BBC News with Nick Kelly.
The Israeli Prime Minister Benjamin Netanyahu has urged Jewish activists on the occupied West Bank to show restraint as Israel's partial freeze on settlement building expires. Settlers have said they will restart construction as soon as the moratorium runs out. The issue is threatening the wider Middle East peace effort. The Palestinian President Mahmoud Abbas believes peace talks are waste of time if Israel doesn't act to prevent further settlement building. Wyre Davies reports from the West Bank.
As the sun went down and the clock counted down, Jewish settlers in Revava on the occupied West Bank celebrated the end of the 10-month moratorium in party mood but in no mood for compromise and saying they are ready to start building again. Within airshot of the celebration in Revava, the Palestinian village of Deir Itsia. Here they are skeptical that any deal can be reached which will prevent renewed settlement construction on what is internationally regarded as Palestinian land.
A senior Iranian official says a powerful computer virus believed to be targeting Iran has now affected the personal computers of some staff at the Bushehr nuclear reactor. The virus called Stuxnet has also attacked computer systems in Indonesia, India and Pakistan, but Iran has been much the worst affected. Jon Leyne reports.
The Stuxnet computer virus is particularly powerful, and Iran seems to be the intended target. The sophisticated design and the targeting of Iran has led some computer experts to suspect it could be part of western plot to sabotage the Iranian nuclear programme. Now a senior official at the Bushehr nuclear reactor has confirmed that some personal computers of the staff there have been infected but insisted that the virus had not gone into the plant's main control system. Nevertheless, many in the computer industry suspect this virus marks a major new development in so-called cyber warfare.
Iranian media reports say Iranian Revolutionary Guard have crossed into Iraq and killed 30 Kurdish separatist militants suspected of bombing a military parade last week. A senior guards commander told state television that his troops were pursuing what he called a terrorist group.
The pastor of an American independent church, Bishop Eddie Long, says he will fight allegations that he coerced young men into sexual relationships. Four young men have filed lawsuits against Bishop Long, who heads the New Birth Missionary Baptist Church in Atlanta, Georgia. Bishop Long told a congregation today that he was not a perfect man, but he was going to clear his name.
"I've been accused. I'm under attack. But this thing I'm going to fight. And I want you know one other thing: I feel like David against Goliath."
Bishop Long had previously denied the allegations.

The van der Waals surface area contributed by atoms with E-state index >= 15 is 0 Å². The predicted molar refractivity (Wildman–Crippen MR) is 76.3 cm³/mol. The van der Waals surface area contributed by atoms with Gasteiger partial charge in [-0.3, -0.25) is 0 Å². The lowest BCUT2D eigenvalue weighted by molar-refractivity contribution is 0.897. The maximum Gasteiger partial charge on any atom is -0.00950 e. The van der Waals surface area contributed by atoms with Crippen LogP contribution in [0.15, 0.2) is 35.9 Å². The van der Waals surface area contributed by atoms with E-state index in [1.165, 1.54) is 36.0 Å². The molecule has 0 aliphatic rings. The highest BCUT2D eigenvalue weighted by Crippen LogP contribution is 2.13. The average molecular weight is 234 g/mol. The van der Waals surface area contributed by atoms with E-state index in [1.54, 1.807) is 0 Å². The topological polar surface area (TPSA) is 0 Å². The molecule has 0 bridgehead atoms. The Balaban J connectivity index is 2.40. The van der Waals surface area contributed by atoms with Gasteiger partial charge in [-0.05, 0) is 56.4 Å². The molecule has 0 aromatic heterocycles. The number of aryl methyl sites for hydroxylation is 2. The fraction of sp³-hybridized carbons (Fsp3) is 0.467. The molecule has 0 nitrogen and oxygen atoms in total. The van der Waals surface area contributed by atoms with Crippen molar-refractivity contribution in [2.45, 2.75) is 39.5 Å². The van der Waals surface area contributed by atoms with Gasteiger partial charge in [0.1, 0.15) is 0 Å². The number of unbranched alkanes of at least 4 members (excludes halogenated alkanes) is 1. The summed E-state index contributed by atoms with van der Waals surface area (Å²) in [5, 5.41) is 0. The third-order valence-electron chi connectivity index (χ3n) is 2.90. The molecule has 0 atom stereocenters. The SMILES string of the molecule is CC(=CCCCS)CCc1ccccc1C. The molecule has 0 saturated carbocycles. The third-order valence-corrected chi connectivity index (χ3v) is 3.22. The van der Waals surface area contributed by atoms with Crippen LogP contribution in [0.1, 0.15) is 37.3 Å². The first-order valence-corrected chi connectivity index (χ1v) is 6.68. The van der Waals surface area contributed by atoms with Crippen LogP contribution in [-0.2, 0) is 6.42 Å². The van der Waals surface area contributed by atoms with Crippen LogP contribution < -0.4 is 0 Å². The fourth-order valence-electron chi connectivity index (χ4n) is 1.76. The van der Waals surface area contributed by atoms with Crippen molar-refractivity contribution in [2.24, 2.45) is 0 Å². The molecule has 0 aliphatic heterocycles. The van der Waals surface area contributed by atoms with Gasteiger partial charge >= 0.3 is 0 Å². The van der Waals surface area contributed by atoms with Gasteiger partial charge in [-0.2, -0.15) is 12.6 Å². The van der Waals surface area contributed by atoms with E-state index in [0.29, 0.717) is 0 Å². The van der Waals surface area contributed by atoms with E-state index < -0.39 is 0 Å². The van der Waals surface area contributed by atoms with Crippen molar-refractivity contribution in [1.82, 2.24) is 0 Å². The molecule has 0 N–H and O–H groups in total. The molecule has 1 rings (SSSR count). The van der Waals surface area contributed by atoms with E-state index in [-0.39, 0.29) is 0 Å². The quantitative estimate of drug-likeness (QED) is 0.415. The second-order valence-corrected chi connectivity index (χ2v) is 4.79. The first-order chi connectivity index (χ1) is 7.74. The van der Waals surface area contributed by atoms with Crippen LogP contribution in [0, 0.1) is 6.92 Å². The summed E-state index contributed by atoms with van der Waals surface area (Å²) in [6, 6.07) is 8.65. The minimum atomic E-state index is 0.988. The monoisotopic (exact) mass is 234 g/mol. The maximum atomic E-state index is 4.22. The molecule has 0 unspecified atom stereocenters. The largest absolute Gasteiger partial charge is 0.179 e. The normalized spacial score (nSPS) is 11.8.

This is the World News from the BBC.
Parliamentary elections are taking place in Venezuela in the latest test of support for the left-wing President Hugo Chavez. Opposition parties are aiming to win back a significant number of seats after a boycott in the last election in 2005. Mr Chavez is hoping his supporters will hold on to a 2/3 majority, so he can continue his programme of socialist reform.
Politicians in Nepal have failed in their latest attempt to elect a new prime minister. It's the eighth time they've tried since Madhav Kumar resigned in June. Only one candidate stood this time. The two main parties boycotted the vote. The Maoists, who hold more seats in Nepal's parliament than any other party, say they want to find a new way of electing a leader who might be acceptable to all parties.
The Polish Prime Minister Donald Tusk has flown to Germany to visit survivors of a bus crash in which at least 13 Poles were killed. Chancellor Angela Merkel has offered her condolences and promised that Germany will do everything it could to save the lives of the injured. Most of the victims are reported to be tourists returning to Poland from Spain. From Berlin, Steve Evans reports.
The coach with between 40 and 50 people on board was heading home to northwestern Poland from a holiday in Spain. Eyewitnesses said a car that was joining the A10 motorway clipped the bus which then careened out of control at speed into a bridge pillar at the junction. The police said the 37-year-old driver of the car was among those injured. The Polish Prime Minister Donald Tusk came to Germany to visit the scene and to thank rescuers. He said "All I can say is many thanks for your efforts and your help."
The South Korean carmaker Hyundai has ordered a recall of more than 100,000 of its Sonata models in the United States to correct a potential steering fault. Most of the cars were built this year at a plant in Alabama. On its website, Hyundai said no accidents or injures have been reported.